Formal Correction: Erratum: Transcript and Metabolite Profiling for the Evaluation of Tobacco Tree and Poplar as Feedstock for the Bio-based Industry
Posted by JoVE Editors on 06/30/2016. Citeable Link.
There was a spelling error in one of the authors' surname. The author's name was corrected from:
Juan Pedro Navarro
Plant biomass offers a renewable resource for multiple products, including fuel, feed, food, and a variety of materials. In this paper we investigate the properties of tobacco tree (Nicotiana glauca) and poplar as suitable sources for a biorefinery pipeline.
Cite this ArticleCopy Citation
Ruprecht, C., Tohge, T., Fernie, A., Mortimer, C. L., Kozlo, A., Fraser, P. D., et al. Transcript and Metabolite Profiling for the Evaluation of Tobacco Tree and Poplar as Feedstock for the Bio-based Industry. J. Vis. Exp. (87), e51393, doi:10.3791/51393 (2014).
Translate text to:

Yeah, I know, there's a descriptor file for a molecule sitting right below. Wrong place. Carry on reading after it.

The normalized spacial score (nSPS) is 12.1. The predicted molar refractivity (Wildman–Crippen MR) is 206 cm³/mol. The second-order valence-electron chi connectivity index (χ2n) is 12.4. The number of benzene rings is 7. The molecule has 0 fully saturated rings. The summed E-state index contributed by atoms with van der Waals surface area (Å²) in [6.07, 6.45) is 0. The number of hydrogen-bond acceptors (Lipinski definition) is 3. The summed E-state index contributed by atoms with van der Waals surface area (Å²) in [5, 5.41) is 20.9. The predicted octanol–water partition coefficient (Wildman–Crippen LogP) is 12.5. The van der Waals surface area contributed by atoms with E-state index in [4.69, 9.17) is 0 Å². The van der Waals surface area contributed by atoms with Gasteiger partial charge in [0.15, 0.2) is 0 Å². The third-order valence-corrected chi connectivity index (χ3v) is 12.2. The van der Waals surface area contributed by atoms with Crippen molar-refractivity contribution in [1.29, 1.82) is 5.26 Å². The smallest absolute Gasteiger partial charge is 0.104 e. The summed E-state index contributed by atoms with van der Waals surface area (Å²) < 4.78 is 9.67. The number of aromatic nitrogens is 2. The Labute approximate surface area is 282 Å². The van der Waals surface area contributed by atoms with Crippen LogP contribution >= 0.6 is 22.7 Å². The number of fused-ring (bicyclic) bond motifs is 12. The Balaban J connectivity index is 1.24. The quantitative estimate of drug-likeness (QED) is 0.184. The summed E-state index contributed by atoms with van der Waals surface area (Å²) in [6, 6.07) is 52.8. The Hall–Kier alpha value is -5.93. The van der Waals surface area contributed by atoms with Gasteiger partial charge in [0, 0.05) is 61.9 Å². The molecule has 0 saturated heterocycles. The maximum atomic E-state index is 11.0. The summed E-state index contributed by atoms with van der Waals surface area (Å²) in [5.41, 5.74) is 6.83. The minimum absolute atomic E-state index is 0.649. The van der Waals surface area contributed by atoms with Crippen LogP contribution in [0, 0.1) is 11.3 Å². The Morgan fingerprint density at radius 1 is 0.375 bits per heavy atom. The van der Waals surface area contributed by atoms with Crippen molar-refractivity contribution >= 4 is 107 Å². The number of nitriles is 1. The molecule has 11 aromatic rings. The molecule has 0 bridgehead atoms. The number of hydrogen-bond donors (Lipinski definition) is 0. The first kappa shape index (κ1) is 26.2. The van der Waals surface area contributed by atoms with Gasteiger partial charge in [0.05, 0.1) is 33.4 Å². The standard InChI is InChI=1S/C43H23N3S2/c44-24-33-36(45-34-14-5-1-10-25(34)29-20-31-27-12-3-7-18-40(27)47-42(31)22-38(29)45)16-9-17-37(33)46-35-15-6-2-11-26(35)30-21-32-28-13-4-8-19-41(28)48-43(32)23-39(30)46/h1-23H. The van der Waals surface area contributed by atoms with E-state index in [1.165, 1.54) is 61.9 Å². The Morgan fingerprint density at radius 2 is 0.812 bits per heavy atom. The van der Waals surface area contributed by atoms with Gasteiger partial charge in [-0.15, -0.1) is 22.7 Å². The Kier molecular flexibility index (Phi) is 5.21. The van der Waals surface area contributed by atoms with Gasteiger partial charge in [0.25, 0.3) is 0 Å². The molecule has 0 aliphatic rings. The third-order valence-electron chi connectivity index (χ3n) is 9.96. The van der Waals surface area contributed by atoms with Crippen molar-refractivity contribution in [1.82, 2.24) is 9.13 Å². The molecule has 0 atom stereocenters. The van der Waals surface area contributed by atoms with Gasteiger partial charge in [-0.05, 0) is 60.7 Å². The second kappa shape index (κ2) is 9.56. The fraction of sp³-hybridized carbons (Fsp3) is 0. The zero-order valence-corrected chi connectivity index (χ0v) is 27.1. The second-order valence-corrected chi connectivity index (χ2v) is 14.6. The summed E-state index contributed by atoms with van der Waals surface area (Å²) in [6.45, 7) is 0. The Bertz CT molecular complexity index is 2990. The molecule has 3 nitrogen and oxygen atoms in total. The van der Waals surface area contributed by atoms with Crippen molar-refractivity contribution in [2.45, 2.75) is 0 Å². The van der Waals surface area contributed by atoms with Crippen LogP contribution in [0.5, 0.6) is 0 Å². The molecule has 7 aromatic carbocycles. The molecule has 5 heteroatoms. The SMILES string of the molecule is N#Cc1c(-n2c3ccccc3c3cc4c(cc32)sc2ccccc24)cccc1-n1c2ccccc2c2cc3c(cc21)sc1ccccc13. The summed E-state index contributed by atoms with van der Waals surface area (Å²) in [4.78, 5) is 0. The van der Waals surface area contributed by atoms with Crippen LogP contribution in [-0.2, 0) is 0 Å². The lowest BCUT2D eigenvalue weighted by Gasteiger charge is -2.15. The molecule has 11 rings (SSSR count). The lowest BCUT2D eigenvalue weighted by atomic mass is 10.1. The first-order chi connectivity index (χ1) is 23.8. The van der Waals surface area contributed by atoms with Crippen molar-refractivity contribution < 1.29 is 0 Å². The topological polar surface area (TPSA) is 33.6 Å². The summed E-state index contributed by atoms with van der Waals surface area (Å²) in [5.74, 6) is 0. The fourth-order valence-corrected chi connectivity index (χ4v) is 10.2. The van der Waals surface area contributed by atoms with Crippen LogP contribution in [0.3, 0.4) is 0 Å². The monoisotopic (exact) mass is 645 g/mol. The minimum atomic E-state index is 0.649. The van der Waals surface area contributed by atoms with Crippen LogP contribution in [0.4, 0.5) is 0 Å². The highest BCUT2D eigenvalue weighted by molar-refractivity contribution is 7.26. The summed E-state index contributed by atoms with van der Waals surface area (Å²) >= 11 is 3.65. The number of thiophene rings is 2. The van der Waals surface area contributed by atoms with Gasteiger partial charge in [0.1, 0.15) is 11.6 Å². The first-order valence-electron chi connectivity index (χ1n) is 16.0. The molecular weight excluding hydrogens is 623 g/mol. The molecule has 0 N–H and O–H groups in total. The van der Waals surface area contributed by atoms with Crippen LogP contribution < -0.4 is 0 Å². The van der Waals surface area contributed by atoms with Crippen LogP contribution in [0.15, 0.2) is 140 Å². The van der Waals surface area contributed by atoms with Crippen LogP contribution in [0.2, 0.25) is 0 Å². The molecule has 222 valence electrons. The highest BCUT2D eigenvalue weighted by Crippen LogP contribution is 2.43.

The global demand for food, feed, energy, and water poses extraordinary challenges for future generations. It is evident that robust platforms for the exploration of renewable resources are necessary to overcome these challenges. Within the multinational framework MultiBioPro we are developing biorefinery pipelines to maximize the use of plant biomass. More specifically, we use poplar and tobacco tree (Nicotiana glauca) as target crop species for improving saccharification, isoprenoid, long chain hydrocarbon contents, fiber quality, and suberin and lignin contents. The methods used to obtain these outputs include GC-MS, LC-MS and RNA sequencing platforms. The metabolite pipelines are well established tools to generate these types of data, but also have the limitations in that only well characterized metabolites can be used. The deep sequencing will allow us to include all transcripts present during the developmental stages of the tobacco tree leaf, but has to be mapped back to the sequence of Nicotiana tabacum. With these set-ups, we aim at a basic understanding for underlying processes and at establishing an industrial framework to exploit the outcomes. In a more long term perspective, we believe that data generated here will provide means for a sustainable biorefinery process using poplar and tobacco tree as raw material. To date the basal level of metabolites in the samples have been analyzed and the protocols utilized are provided in this article.